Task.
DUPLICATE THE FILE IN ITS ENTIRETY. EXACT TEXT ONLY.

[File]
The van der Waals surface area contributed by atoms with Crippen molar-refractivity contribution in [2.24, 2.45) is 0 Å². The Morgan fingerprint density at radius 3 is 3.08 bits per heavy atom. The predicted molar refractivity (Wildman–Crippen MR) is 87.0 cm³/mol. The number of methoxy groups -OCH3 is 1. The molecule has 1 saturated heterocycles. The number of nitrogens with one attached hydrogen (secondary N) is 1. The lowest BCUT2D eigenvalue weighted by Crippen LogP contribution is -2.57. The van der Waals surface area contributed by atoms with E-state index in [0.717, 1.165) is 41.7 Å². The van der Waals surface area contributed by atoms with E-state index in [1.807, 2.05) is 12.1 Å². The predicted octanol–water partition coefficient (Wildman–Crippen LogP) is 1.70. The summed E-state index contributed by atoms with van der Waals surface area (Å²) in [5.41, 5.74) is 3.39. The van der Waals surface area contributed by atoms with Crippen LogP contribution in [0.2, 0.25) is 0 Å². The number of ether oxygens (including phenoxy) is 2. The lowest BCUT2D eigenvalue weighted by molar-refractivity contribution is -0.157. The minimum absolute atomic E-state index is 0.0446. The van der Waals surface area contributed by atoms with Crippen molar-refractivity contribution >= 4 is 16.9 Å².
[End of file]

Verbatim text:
The van der Waals surface area contributed by atoms with Crippen molar-refractivity contribution in [2.24, 2.45) is 0 Å². The Morgan fingerprint density at radius 3 is 3.08 bits per heavy atom. The predicted molar refractivity (Wildman–Crippen MR) is 87.0 cm³/mol. The number of methoxy groups -OCH3 is 1. The molecule has 1 saturated heterocycles. The number of nitrogens with one attached hydrogen (secondary N) is 1. The lowest BCUT2D eigenvalue weighted by Crippen LogP contribution is -2.57. The van der Waals surface area contributed by atoms with E-state index in [0.717, 1.165) is 41.7 Å². The van der Waals surface area contributed by atoms with E-state index in [1.807, 2.05) is 12.1 Å². The predicted octanol–water partition coefficient (Wildman–Crippen LogP) is 1.70. The summed E-state index contributed by atoms with van der Waals surface area (Å²) in [5.41, 5.74) is 3.39. The van der Waals surface area contributed by atoms with Crippen LogP contribution in [0.2, 0.25) is 0 Å². The number of ether oxygens (including phenoxy) is 2. The lowest BCUT2D eigenvalue weighted by molar-refractivity contribution is -0.157. The minimum absolute atomic E-state index is 0.0446. The van der Waals surface area contributed by atoms with Crippen molar-refractivity contribution >= 4 is 16.9 Å².